know but of one other person besides Mr. Hook, who can extemporize in English; and he wants the power, perhaps the confidence, to do it in public. Of course, I speak of rhyming. Extempore blank verse, with a little practice, would be found as easy in English, as rhyming is in Italian. In Mr. Hook the faculty was very unequivocal. He could not have been aware of all the visitors, still less of the subject of conversation when he came in, and he talked his full share till called upon; yet he ran his jokes and his verses upon us all in the easiest manner, saying something characteristic of every body, or avoiding it with a pun, and introducing so agreeably a piece of village scandal upon which the party had been rallying
Mr. Campbell, that the poet, though not unjealous of his dignity, was perhaps the most pleased of us all. Mr. Hook afterwards sat down to the pianoforte, and enlarging upon this subject, made an extempore parody of a modern opera, introducing sailors and their clap-traps, rustics, &c. and making the poet and his supposed flame the hero and heroine. He parodied music as well as words, giving us the most received cadences and flourishes, and calling to mind (not without some hazard to his filial duties) the commonplaces of the pastoral songs and duetts of the last half-century; so that if Mr. Dignum, the Damon of Vauxhall, had been present, he would have doubted whether to take it as an affront or a compliment.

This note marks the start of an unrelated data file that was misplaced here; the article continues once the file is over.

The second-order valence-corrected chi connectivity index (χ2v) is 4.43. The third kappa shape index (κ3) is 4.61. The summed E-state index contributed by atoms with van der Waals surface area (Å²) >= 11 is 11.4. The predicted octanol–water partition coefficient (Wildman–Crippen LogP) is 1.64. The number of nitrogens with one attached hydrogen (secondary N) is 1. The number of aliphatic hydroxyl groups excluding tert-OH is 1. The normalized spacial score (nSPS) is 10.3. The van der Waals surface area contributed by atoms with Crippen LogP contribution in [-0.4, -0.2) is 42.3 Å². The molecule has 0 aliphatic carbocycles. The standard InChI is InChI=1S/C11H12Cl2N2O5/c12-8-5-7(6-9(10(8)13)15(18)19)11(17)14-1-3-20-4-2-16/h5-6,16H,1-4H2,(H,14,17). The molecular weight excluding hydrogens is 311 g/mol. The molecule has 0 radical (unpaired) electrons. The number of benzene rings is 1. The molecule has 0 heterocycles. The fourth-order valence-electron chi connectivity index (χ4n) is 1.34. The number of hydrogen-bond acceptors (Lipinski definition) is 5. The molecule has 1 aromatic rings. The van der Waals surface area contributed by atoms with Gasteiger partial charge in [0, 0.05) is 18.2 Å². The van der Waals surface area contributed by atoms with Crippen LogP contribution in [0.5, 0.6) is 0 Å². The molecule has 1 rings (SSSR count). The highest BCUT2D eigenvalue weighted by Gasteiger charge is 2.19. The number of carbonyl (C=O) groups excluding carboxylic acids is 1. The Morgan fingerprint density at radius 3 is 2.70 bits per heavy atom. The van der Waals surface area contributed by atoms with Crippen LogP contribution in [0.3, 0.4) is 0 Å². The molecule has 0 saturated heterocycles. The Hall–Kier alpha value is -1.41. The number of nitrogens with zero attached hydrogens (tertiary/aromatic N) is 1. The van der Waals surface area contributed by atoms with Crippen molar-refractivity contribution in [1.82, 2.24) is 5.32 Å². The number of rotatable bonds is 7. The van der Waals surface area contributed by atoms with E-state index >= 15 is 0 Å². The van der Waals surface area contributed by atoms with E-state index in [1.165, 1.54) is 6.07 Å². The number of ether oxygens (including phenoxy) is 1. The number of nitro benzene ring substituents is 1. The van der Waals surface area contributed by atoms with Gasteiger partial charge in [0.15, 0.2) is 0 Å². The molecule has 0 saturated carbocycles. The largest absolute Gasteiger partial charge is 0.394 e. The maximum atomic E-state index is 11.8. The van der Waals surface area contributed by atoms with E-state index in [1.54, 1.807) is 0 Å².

I have since been unable to help wishing, perhaps not very wisely, that Mr. Campbell would be a little less careful and fastidious in what he did for the public; for, after all, an author may reasonably be supposed to do best that which he is most inclined to do. It is our business to be grateful for what a poet sets before us, rather than to be wishing that his peaches were nectarines, or his Falernian Champagne. Mr. Campbell, as an author, is all for refinement and classicality, not
however without a great deal of pathos and luxurious fancy. His merry jongleur,